When faced with a challenge, Tony Sparks has a way of always succeeding.
His work to revitalize the Mattoon Area Family YMCA as its former executive director is just one of his numerous professional and public service accomplishments. Prior to that, Tony led the Mattoon Community Food Center through a building expansion project, so it could serve more people.
The Mattoon native tackles each project by setting goals and diligently working to achieve them. His approach to recovering from knee replacement surgery in August was no different. Tony is grateful to Sarah Bush Lincoln Orthopedic Surgeon Eric Brewer, DO, for his skill in performing a state-of-the-art procedure and to Physical Therapist Sarah Hopkins for her guidance in helping him get back to the gym to return, in record time, to his active lifestyle.
Tony said he is a veteran to knee pain. A love of sports and being physically active, has meant “I’ve known knee pain forever.” Tony’s pain dates back to his days as a cross country and track athlete at Mattoon High School when he was diagnosed with a bone tumor on his right knee. While he kept running for years after it was surgically removed, he eventually turned to walking and cycling after repeated stress fractures, a skiing accident and general wear-and-tear resulted in two more surgeries, including a full knee replacement.
In April, Tony could no longer ignore the pain in his left knee. “I was hoping to go until my 70s before having it replaced, but when it gave out during a workout, I knew I was in trouble,” he said. “It was a combination of too many road miles and genetics.”
So, Tony pulled out the playbook he had developed as a result of his previous surgeries and immediately got to work. The first two steps involved working out with a trainer to strengthen the muscles around his left knee. Then he went to work to find the right surgeon. Following the advice of his youngest daughter, Melanie, a physical therapist, he sought a surgeon who performs Stryker Mako robotic arm-assisted knee replacements.
That’s when Tony landed on Dr. Brewer. This highly advanced robotic technology enables surgeons to provide a more predictable surgical experience with increased accuracy and faster recover times. “It was an easy decision to have the surgery at Sarah Bush Lincoln, and I was not disappointed,” he said. “Dr. Brewer has been through some sports injuries of his own, so he can easily relate.”
Tony was amazed to be moving about and feeling good so quickly after the procedure. “I had surgery at 11 am. I climbed stairs at 4 pm, and at 6 pm, midnight, and 5 am I was walking laps around the nurses’ station with a walker. It was incredible,” Tony said. “The nursing staff was just awesome. I couldn’t sleep and they were all so attentive. I can’t say enough good things about them.”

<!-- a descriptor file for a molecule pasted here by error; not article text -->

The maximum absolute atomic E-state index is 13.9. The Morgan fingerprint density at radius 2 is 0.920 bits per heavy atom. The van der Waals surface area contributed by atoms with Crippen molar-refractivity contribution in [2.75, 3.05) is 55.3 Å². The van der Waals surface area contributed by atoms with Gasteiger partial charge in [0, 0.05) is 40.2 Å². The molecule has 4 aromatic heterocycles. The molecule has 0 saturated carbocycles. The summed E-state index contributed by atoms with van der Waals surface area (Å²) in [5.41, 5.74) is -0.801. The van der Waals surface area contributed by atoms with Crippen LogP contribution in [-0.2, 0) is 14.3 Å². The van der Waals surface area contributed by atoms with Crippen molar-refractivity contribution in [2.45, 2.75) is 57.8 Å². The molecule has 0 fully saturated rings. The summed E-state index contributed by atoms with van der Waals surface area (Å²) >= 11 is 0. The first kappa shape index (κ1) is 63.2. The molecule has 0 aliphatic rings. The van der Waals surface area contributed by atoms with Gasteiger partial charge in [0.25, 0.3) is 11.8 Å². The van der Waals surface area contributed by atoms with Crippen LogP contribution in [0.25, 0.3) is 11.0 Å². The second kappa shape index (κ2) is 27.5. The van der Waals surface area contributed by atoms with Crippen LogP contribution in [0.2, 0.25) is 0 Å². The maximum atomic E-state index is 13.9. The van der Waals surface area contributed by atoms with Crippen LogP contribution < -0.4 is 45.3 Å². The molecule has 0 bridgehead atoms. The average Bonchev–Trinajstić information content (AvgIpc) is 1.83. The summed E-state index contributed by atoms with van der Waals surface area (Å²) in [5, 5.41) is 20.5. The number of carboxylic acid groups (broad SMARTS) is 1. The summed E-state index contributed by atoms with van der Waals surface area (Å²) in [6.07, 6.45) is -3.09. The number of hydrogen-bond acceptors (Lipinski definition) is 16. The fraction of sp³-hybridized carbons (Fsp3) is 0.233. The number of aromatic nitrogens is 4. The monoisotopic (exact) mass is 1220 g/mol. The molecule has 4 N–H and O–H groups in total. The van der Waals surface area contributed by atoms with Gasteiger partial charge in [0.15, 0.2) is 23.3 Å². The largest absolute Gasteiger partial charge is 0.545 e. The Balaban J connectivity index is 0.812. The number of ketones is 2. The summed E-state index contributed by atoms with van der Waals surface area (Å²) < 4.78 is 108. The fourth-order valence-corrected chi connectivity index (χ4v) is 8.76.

Tony went home the next morning on crutches and was using a cane by the third day. He warns, however, that his progress does not minimize the pain associated with the procedure or the physical therapy. “I was doing laps around our house. I thought it hurt more when I just sat, so every hour I made sure I got up,” he said. (Tony admits that being overzealous might have, in fact, contributed to his pain!)
Tony started physical therapy on day four. “Sarah Hopkins is by far the best physical therapist there is,” Tony said. “I rehabbed with her after my first knee replacement 11 years ago, and she did an incredible job.” Tony worked out three times a week with Hopkins to regain extension and flexion, and his daughter, Melanie, checked on him in the evening. “Between Sarah and Melanie, I was in great hands. Whatever exercises they told me to do, I always did twice as many. I learned that after my previous surgeries, and it’s worked out really well,” he said.
Ten days after his surgery, Tony was walking a mile, and by the time he saw Dr. Brewer three weeks after the procedure, Tony was walking two miles a day. He returned to spinning (fast-pace cycling) classes at the YMCA in early November ―way ahead of his Thanksgiving Day goal.
Tony warns, “When you’re active, there’s going to be some pain with it. If I walk a mile, it’s pretty pain free, but by the time I walk two miles, my knee is tired and achy, so I just have to manage that – and decide what’s excess.”
Tony’s wife, Debbie, his three daughters and two granddaughters have been his biggest cheerleaders. “One highlight has been riding my bike with my six-year-old granddaughter Aubrey. She loves to ride bikes and she was so excited when I could turn that full rotation [of the pedal], so she and I have been riding bikes outdoors,” Tony said.
At 64, Tony is having fun challenging himself each day with workouts and cycling activities that often defy his age. “I feel very fortunate and blessed in my life,” he said. “I’m looking forward to pain-free living.”
For more information or to make an appointment with any of the Sarah Bush Lincoln orthopedists, call 217 238-3435 for SBL Orthopedics & Sports Medicine, or 217 342-3400 for the SBL Bonutti Clinic. For more information about SBL Physical and Occupational Therapy, call 217 258-2430